Rail costs to compete with trucking corn for Ethanol plants
In last week's column, we focused on corn and the location decision for a new ethanol plant. Two themes were emphasized. First, there are a lot of new plants that will begin drawing down the excess supplies in key corn growing states.
This will make for a competitive environment for buying corn in a local area. Second, even with intense ethanol development in states like Iowa, Nebraska, and others, corn prices there are still cheaper than areas where corn is less plentiful.
Which brings us to the topic of this week's column: If you are in an area with limited or no supplies of corn can you overcome this problem with imports of corn by rail or barge? Stated another way, will it be cheaper to get corn from a low-price Midwest market by rail/barge as compared to your local area which is a deficit area.
The answer depends, but in most cases bringing in corn by rail will be more expensive then getting it from the local market. However, even in a grain deficit area what likely will happen is you will get as much local corn as is feasible based on prices and trucking costs. Eventually, the plant will drive up local prices enough that a switch to rail is more cost effective then sourcing from distant truck markets around the plant.
As an example, we recently analyzed a proposed plant site in a region outside of the Corn Belt. It had reasonably good corn supplies and was on a rail line to receive corn shipments from Iowa. Within a 50-mile radius of the proposed plant, there was around 10 million bushels of corn, enough to supply about 55 percent of a 50 million gallon per year plant. If you went as far as a 100-mile radius, there was enough corn to supply the entire plant.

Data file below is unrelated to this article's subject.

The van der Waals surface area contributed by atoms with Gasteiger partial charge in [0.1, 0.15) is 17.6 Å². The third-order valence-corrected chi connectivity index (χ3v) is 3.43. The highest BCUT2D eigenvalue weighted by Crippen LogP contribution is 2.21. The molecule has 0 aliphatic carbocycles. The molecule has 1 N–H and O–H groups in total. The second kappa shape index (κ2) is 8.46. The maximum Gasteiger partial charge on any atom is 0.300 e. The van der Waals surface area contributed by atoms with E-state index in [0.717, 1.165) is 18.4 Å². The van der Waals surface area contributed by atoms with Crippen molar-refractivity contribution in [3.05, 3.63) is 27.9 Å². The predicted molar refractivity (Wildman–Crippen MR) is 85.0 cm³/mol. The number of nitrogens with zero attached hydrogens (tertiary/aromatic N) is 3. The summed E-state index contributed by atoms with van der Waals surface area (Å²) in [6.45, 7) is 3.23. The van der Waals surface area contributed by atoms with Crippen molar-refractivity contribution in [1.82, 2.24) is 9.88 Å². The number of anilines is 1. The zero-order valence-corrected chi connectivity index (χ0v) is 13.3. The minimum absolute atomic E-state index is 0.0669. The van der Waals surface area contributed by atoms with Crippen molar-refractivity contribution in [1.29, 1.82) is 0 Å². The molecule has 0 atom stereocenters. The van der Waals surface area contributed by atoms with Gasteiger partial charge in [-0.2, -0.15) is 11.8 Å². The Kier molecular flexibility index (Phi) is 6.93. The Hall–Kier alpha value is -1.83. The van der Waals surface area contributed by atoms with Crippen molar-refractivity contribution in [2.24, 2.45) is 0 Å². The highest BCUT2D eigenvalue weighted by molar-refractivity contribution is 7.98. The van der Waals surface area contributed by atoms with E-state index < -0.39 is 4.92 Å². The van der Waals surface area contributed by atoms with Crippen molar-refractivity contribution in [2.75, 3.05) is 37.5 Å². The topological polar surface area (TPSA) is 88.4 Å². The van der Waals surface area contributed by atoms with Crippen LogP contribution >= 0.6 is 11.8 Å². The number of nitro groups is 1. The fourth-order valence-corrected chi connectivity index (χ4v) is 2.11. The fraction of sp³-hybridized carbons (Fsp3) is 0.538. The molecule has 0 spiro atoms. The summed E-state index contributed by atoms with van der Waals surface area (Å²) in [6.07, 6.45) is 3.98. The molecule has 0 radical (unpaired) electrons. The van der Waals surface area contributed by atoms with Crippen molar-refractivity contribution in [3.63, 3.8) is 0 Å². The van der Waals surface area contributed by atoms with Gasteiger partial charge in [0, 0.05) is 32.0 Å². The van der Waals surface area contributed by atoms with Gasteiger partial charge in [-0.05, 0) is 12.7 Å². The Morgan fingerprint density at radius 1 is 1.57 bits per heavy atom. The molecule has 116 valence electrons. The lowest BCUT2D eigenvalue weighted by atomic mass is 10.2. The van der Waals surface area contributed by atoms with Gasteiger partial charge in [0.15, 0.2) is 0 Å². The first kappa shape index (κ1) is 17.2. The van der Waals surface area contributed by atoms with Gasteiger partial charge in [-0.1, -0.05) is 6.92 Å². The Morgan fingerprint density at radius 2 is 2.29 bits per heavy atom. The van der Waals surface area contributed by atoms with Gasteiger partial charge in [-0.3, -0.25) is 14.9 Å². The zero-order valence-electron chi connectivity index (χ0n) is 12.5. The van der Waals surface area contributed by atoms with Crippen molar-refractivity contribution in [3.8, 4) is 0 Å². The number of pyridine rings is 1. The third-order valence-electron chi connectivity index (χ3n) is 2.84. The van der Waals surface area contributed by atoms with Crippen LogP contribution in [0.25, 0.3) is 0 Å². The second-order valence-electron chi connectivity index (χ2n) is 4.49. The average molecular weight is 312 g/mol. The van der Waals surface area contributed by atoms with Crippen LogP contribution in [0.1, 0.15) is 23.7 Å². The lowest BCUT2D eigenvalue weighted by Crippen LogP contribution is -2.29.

For this plant, is it cost effective to try and acquire supplies from 100 miles away and pay the trucking costs (or raise the plant price enough to have grain trucked to the plant)? Either way, trucking costs for 100 miles is not cheap at today's fuel prices -generally $0.25 to $0.35 a bushel depending on market conditions. As such, it may be a better solution to acquire some local corn, but eventually turn to rail.
This is, in fact, what we found in our analysis. For this plant, if it only tried to acquire corn from the local truck market, it would need to raise prices by about $0.29 a bushel to get the necessary supplies. However, by tapping into rail, it could limit that price impact.
It turned out that after a $0.18 price impact from buying local corn, the plant could acquire corn by rail out of Iowa for about the same price. As a result, it ended up with about one third of its supplies from local corn by truck and the remaining two-thirds by rail.
What if you have barge capabilities, will that limit the price impact further? Probably not, although barge is a cheap mode of transportation relative to rail, river markets are priced higher relative to rail markets because of this cost savings. As such, when you compare rail versus barge as a means of sourcing corn they generally work out to be the same delivery price to the plant.